Leaders of the House and Senate Agriculture committees missed their deadline by two weeks and counting as they try to come up with an agreement that will cut $23 billion from agriculture spending over the next 10 years. Their new hoped for deadline is sometime this week to get those recommendations to the Congressional Super Committee which itself has a November 23 deadline to get its work done.
Last week in Kansas City, Agriculture Secretary Tom Vilsack and others who regularly get in the fray when it comes farm bill time talked about the differences agriculture and other segments of our economy face this time around, in light of the overall budget crisis. Secretary Vilsack told the National Association of Farm Broadcasting that the agriculture committee leaders and the Super Committee have to come up with a program “for the two percent of the population that is farming that the other 98% of the population can understand.” He said the new farm bill has to develop a system that “helps people when they need help, not like the direct payments which people outside of agriculture don’t get.”
While most believe an agreement on budget cuts for agriculture is in the works, the concern is where those cuts will come from. It seems commodity programs will lose between 13 and 15 billion dollars over the next ten years, or about 25% of the total now spent on those programs. Conservation will lose about six billion, about 10% of the total in that area and food and nutrition programs will see about four billion dollars taken away. Mary Kaye Thatcher, Senior Director of Government Affairs with the American Farm Bureau Federation, told farm broadcastersin Kansas City last week that most of the 15 titles for a new farm bill are pretty much a done deal but “they’re stuck on the commodity title.” To make matters worse she said the expected deal at the end of last week “suddenly imploded as it’s as partisan as I’ve ever seen right now in Washington.”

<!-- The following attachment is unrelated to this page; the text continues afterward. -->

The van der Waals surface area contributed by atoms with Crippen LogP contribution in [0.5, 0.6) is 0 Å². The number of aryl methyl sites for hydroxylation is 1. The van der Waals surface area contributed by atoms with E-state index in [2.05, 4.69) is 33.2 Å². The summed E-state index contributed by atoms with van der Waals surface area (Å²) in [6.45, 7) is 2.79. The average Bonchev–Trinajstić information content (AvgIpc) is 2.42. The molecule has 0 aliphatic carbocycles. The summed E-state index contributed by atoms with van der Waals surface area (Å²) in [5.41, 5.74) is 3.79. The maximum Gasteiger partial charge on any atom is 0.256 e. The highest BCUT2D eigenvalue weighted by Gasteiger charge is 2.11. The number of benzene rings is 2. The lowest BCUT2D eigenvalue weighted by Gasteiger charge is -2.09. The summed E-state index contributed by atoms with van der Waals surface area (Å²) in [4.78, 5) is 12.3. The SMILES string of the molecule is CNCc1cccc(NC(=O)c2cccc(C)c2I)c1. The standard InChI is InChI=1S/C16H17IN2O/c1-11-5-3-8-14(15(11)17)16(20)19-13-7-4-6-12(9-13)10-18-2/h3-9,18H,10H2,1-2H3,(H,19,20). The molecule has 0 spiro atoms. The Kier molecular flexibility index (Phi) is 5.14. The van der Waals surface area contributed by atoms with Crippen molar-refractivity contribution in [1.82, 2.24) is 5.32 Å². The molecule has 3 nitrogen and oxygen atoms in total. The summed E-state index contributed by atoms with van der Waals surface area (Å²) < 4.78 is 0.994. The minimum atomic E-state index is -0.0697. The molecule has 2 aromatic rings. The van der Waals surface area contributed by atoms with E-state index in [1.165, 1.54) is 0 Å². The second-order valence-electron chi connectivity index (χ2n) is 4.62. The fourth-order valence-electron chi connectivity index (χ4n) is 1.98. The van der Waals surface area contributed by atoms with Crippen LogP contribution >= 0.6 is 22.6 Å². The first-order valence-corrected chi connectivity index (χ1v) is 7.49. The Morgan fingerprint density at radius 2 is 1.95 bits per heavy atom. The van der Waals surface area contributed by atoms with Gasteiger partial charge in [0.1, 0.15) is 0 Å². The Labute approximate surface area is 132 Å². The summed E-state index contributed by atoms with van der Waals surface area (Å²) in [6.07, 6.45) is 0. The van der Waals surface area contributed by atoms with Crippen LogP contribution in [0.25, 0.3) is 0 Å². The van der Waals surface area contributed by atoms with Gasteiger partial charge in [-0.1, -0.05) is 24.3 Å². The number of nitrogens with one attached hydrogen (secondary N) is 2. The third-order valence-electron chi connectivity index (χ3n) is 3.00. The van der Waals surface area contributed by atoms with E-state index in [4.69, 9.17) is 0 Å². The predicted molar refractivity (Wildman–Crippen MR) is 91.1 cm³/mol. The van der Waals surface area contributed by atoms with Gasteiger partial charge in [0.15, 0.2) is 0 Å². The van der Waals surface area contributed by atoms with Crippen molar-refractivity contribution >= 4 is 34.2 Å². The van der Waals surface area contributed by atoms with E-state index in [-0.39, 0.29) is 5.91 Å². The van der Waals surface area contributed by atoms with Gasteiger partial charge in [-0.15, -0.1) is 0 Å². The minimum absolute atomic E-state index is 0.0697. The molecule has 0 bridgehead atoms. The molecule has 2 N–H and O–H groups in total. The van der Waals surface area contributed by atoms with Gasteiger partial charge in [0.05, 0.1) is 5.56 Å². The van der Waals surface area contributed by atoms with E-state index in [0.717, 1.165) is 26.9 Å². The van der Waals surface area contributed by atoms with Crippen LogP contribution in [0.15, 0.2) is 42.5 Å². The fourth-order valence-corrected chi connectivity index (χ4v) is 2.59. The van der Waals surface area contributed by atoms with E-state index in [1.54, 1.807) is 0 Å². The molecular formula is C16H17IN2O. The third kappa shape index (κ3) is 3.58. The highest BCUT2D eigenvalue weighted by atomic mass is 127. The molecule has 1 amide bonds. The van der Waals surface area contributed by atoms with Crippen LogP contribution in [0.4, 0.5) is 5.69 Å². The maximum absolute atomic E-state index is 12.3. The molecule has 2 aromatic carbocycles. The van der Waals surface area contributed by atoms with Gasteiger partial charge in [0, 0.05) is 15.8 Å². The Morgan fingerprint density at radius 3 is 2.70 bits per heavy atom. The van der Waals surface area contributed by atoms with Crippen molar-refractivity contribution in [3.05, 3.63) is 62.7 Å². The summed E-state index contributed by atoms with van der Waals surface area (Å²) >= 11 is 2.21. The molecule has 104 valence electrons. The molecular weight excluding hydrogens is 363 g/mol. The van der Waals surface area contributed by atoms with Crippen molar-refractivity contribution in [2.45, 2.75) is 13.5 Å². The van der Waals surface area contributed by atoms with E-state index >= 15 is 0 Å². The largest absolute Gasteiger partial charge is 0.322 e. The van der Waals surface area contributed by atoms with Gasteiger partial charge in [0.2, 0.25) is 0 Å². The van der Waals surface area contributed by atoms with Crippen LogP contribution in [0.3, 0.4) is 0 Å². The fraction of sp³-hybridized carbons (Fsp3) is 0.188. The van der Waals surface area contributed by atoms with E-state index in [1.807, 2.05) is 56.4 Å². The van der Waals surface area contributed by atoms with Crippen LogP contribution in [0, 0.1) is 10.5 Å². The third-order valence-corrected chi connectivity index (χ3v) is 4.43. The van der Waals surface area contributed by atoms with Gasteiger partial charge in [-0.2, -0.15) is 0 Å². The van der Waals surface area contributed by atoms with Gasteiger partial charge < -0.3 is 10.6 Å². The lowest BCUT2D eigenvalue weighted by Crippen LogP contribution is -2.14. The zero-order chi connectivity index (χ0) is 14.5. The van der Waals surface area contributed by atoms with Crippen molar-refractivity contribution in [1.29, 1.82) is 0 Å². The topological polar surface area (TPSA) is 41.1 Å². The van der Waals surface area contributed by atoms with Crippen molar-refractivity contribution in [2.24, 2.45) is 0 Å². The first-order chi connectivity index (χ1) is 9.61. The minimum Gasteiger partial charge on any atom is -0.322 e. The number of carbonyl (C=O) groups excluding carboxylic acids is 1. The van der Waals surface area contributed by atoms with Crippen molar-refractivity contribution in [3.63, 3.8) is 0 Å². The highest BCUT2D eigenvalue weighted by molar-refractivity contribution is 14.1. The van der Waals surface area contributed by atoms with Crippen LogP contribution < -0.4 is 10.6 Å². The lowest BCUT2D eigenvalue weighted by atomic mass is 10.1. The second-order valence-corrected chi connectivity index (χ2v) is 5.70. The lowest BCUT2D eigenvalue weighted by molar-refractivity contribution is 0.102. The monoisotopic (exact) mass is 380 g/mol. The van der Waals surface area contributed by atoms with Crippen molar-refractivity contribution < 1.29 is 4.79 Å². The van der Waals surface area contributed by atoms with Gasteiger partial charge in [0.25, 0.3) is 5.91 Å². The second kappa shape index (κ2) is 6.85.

The same old problem seems to be the reason—regionalism. Many Congressional members from the South and West feel the current language favors corn and soybean growers. Both Thatcher and Roger Johnson, President of the National Farmers Union, feel the last thing we need in a new farm bill, which the Super Committee could pass before Thanksgiving, is a hodge podge of separate programs for cotton, rice, wheat, peanuts, corn and soybeans that will lead to a more complicated bill.
As this week starts and the House returns from a week’s recess, there is “still nothing on paper from the agriculture committees”, Johnson told us in frustration, as the chairs and ranking members continue to try and advance the process. Most involved in the process feel the challenge is finding an answer to the revenue and income protection systems in a new bill. To cut budget expenditures, the need, according to Thatcher, is to “get a program that has farmers getting their signals from the market place and not the government.” She added that “to do it any other way is just the worst thing that could happen.”
Both Thatcher and Johnson give the chairs and ranking members of the agriculture committees credit for trying to give the Super Committee direction on budget cuts since most other areas of the economy don’t have the same urgency to get involved. Not everyone agrees, though. Many in Congress feel the process is advancing under a veil of secrecy. Wisconsin Third District Congressman Ron Kind and 27 of his colleagues from both sides of the aisle wrote a letter to the Super Committee urging them not to consider any recommendations from the agriculture committees. They say the whole Congress has not been included in the conversation and because the Super Committee will probably be the select group that decides farm policy for the next four years and all they are charged with is cutting the budget by one and a half trillion dollars, not changing farm policy.
Thatcher and many others believe having the Super Committee take care of the budget cuts and the farm bill at one time is probably the best way to go right now. The rules of the Super Committee don’t allow for individual members of Congress to hold up the entire process over individual concerns and she said, “if we try to cut $23 billion this year, we have to rewrite the farm bill to do it and it would be the worst of all evils if we had to come back next year and rewrite the farm bill. This may not be the prettiest option, but I’m not sure it’s not the best option.” If the agriculture leaders do get something on paper in the next few days, the Super Committee could take a simple up or down vote on the recommendations and end the matter. While nothing is for certain in Congress, Thatcher does feel there is an 80% chance those recommendations on agriculture policy will get to the Super Committee by November 23rd with the Congress passing it by December 23.